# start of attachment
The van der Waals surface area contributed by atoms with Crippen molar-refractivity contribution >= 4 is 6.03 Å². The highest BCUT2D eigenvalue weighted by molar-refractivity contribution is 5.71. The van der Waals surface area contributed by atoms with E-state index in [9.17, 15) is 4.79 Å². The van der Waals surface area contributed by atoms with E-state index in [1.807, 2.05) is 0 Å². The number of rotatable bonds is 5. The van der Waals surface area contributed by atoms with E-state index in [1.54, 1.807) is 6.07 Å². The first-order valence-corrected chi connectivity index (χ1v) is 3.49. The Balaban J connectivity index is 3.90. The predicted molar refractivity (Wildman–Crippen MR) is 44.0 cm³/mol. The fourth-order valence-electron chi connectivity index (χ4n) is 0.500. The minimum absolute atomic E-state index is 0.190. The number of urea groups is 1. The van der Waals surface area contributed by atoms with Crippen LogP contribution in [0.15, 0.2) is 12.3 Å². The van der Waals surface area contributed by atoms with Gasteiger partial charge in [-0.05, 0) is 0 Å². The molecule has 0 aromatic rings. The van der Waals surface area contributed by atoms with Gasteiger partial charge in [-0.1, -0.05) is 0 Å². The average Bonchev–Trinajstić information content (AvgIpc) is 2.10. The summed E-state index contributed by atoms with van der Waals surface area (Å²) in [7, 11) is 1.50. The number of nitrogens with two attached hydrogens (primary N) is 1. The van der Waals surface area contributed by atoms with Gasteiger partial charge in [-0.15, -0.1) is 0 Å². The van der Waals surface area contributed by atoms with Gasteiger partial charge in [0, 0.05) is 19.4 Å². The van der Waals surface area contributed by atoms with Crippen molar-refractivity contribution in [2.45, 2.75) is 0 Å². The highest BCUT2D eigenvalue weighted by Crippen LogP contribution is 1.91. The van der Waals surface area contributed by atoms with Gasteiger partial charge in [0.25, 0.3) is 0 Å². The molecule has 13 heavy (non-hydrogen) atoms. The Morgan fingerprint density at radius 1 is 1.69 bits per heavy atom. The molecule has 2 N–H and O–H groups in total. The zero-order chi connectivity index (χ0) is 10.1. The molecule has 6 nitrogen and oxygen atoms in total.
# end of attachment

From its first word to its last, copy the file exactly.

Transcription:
The van der Waals surface area contributed by atoms with Crippen molar-refractivity contribution >= 4 is 6.03 Å². The highest BCUT2D eigenvalue weighted by molar-refractivity contribution is 5.71. The van der Waals surface area contributed by atoms with E-state index in [9.17, 15) is 4.79 Å². The van der Waals surface area contributed by atoms with E-state index in [1.807, 2.05) is 0 Å². The number of rotatable bonds is 5. The van der Waals surface area contributed by atoms with E-state index in [1.54, 1.807) is 6.07 Å². The first-order valence-corrected chi connectivity index (χ1v) is 3.49. The Balaban J connectivity index is 3.90. The predicted molar refractivity (Wildman–Crippen MR) is 44.0 cm³/mol. The fourth-order valence-electron chi connectivity index (χ4n) is 0.500. The minimum absolute atomic E-state index is 0.190. The number of urea groups is 1. The van der Waals surface area contributed by atoms with Crippen LogP contribution in [0.15, 0.2) is 12.3 Å². The van der Waals surface area contributed by atoms with Gasteiger partial charge in [-0.05, 0) is 0 Å². The molecule has 0 aromatic rings. The van der Waals surface area contributed by atoms with Gasteiger partial charge in [-0.1, -0.05) is 0 Å². The average Bonchev–Trinajstić information content (AvgIpc) is 2.10. The summed E-state index contributed by atoms with van der Waals surface area (Å²) in [7, 11) is 1.50. The number of nitrogens with two attached hydrogens (primary N) is 1. The van der Waals surface area contributed by atoms with Gasteiger partial charge in [-0.15, -0.1) is 0 Å². The van der Waals surface area contributed by atoms with Gasteiger partial charge in [0, 0.05) is 19.4 Å². The van der Waals surface area contributed by atoms with Crippen molar-refractivity contribution in [2.45, 2.75) is 0 Å². The highest BCUT2D eigenvalue weighted by Crippen LogP contribution is 1.91. The van der Waals surface area contributed by atoms with Gasteiger partial charge in [0.25, 0.3) is 0 Å². The molecule has 13 heavy (non-hydrogen) atoms. The Morgan fingerprint density at radius 1 is 1.69 bits per heavy atom. The molecule has 2 N–H and O–H groups in total. The zero-order chi connectivity index (χ0) is 10.1. The molecule has 6 nitrogen and oxygen atoms in total.